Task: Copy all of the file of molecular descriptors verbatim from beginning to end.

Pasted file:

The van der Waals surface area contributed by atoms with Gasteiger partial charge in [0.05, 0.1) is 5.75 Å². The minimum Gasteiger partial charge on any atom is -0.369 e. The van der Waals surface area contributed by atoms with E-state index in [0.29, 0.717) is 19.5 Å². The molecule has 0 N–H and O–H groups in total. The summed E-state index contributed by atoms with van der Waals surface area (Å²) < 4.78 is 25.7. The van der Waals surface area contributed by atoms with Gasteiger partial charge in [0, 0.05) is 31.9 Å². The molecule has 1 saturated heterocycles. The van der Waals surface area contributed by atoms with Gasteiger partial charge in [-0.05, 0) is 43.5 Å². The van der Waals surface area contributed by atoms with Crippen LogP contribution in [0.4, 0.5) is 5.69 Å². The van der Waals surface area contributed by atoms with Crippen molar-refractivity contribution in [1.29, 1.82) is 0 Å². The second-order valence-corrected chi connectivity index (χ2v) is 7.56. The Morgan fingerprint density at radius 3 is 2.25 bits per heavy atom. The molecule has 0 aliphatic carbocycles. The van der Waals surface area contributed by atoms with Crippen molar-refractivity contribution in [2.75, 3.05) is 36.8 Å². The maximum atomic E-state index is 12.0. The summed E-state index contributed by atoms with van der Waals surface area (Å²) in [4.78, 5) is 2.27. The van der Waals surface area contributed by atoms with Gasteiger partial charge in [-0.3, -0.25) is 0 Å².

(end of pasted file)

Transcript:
The van der Waals surface area contributed by atoms with Gasteiger partial charge in [0.05, 0.1) is 5.75 Å². The minimum Gasteiger partial charge on any atom is -0.369 e. The van der Waals surface area contributed by atoms with E-state index in [0.29, 0.717) is 19.5 Å². The molecule has 0 N–H and O–H groups in total. The summed E-state index contributed by atoms with van der Waals surface area (Å²) < 4.78 is 25.7. The van der Waals surface area contributed by atoms with Gasteiger partial charge in [0, 0.05) is 31.9 Å². The molecule has 1 saturated heterocycles. The van der Waals surface area contributed by atoms with Gasteiger partial charge in [-0.05, 0) is 43.5 Å². The van der Waals surface area contributed by atoms with Crippen LogP contribution in [0.4, 0.5) is 5.69 Å². The van der Waals surface area contributed by atoms with Crippen molar-refractivity contribution in [1.29, 1.82) is 0 Å². The second-order valence-corrected chi connectivity index (χ2v) is 7.56. The Morgan fingerprint density at radius 3 is 2.25 bits per heavy atom. The molecule has 0 aliphatic carbocycles. The van der Waals surface area contributed by atoms with Crippen molar-refractivity contribution in [2.75, 3.05) is 36.8 Å². The maximum atomic E-state index is 12.0. The summed E-state index contributed by atoms with van der Waals surface area (Å²) in [4.78, 5) is 2.27. The van der Waals surface area contributed by atoms with Gasteiger partial charge in [-0.3, -0.25) is 0 Å².